Alternating narratives weave together Feather and Bubbles’ odyssey with their colorful Scottish ancestors, creating a family tapestry. The “now” thread presents the two women as they travel south from Canada to San Francisco and then Mexico, covering a span of about six months. “Now” and “then” merge in Mexico when Bubbles’ long-dead mother, grandmother, and grandfather turn up, enlivening the narrative with their antics.

In Mexico, the land where reality and magic co-exist, Feather gets a new sense of her mother. The Indian villagers mistake Bubbles for a well-known rain goddess, praying for her to bring rain so their land will thrive again. Feather, who’s been seeking “The Goddess” for years, eventually realizes what she’s overlooked.

Meanwhile, Bubbles’ quest for her mother’s ashes (and a new man) has increased her zest for life. A shrewd business woman (she’s raised chickens, sold her crafts, taken in bizarre boarders, and has a sure-fire system for winning at bingo and lotteries), she’s certain she’s found the fountain of youth at a mineral springs outside San Miguel de Allende; she’s determined to bottle the water and sell it.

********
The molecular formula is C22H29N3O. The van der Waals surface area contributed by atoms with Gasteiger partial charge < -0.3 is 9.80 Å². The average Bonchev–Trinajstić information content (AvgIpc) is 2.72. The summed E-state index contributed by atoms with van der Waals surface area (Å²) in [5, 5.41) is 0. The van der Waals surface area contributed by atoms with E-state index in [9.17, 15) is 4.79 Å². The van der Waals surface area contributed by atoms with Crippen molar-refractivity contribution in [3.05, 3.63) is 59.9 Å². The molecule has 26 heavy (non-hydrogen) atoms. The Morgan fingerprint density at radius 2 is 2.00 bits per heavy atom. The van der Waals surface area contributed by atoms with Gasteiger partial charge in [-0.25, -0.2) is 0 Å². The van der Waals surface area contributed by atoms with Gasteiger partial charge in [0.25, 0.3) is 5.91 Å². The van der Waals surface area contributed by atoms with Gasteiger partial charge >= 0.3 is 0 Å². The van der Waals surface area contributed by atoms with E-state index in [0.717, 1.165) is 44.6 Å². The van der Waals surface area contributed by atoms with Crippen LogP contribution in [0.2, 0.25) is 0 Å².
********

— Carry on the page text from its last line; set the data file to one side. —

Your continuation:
But gambling is her first love, and unlike most women her age, fun-loving Bubbles takes risks, believing she’s immortal. Unlike her daughter, Bubbles doesn’t hold back in any way, eating heartily, lusting after strangers, her youthful spirit and innocence convincing readers that they’ve found the fountain of youth themselves in this character. At ninety, she comes into her own, coming to age, proving it’s never too late to fulfill one’s dreams.

Fling, a meditation on death, mothers and daughters, and art, suggests that the fountain of youth is the imagination, and this is what they all discover in Mexico. It’s what Bubbles wants to bottle, but she doesn’t need to. She embodies it. The whole family does.